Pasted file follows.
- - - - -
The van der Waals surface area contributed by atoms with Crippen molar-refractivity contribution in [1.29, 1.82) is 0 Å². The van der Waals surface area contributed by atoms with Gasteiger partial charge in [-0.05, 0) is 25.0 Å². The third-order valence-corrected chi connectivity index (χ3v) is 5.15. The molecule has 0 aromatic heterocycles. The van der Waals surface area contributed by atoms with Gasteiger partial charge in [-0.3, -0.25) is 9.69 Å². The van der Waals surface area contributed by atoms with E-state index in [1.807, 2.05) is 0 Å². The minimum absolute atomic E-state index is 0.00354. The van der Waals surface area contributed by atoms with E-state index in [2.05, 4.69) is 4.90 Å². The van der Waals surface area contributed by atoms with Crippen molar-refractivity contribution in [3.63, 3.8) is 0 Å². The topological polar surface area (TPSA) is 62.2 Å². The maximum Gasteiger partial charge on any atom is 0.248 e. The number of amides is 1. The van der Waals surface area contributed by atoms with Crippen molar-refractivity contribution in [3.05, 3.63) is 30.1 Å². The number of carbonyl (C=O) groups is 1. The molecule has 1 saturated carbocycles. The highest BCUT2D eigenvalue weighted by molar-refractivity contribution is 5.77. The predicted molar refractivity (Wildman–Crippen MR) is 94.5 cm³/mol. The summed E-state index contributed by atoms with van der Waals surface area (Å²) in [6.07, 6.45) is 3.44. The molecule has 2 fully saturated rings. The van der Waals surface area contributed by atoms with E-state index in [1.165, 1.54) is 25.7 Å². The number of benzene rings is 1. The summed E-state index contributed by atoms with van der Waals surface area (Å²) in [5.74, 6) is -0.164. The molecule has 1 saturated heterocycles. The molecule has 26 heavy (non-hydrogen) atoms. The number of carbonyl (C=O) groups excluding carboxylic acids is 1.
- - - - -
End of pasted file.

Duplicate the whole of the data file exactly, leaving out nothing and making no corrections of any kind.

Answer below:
The van der Waals surface area contributed by atoms with Crippen molar-refractivity contribution in [1.29, 1.82) is 0 Å². The van der Waals surface area contributed by atoms with Gasteiger partial charge in [-0.05, 0) is 25.0 Å². The third-order valence-corrected chi connectivity index (χ3v) is 5.15. The molecule has 0 aromatic heterocycles. The van der Waals surface area contributed by atoms with Gasteiger partial charge in [-0.3, -0.25) is 9.69 Å². The van der Waals surface area contributed by atoms with E-state index in [1.807, 2.05) is 0 Å². The minimum absolute atomic E-state index is 0.00354. The van der Waals surface area contributed by atoms with E-state index in [2.05, 4.69) is 4.90 Å². The van der Waals surface area contributed by atoms with Crippen molar-refractivity contribution in [3.63, 3.8) is 0 Å². The topological polar surface area (TPSA) is 62.2 Å². The maximum Gasteiger partial charge on any atom is 0.248 e. The number of amides is 1. The van der Waals surface area contributed by atoms with Crippen molar-refractivity contribution in [3.05, 3.63) is 30.1 Å². The number of carbonyl (C=O) groups is 1. The molecule has 1 saturated carbocycles. The highest BCUT2D eigenvalue weighted by molar-refractivity contribution is 5.77. The predicted molar refractivity (Wildman–Crippen MR) is 94.5 cm³/mol. The summed E-state index contributed by atoms with van der Waals surface area (Å²) in [6.07, 6.45) is 3.44. The molecule has 2 fully saturated rings. The van der Waals surface area contributed by atoms with E-state index in [1.165, 1.54) is 25.7 Å². The number of benzene rings is 1. The summed E-state index contributed by atoms with van der Waals surface area (Å²) in [5.74, 6) is -0.164. The molecule has 1 saturated heterocycles. The molecule has 26 heavy (non-hydrogen) atoms. The number of carbonyl (C=O) groups excluding carboxylic acids is 1.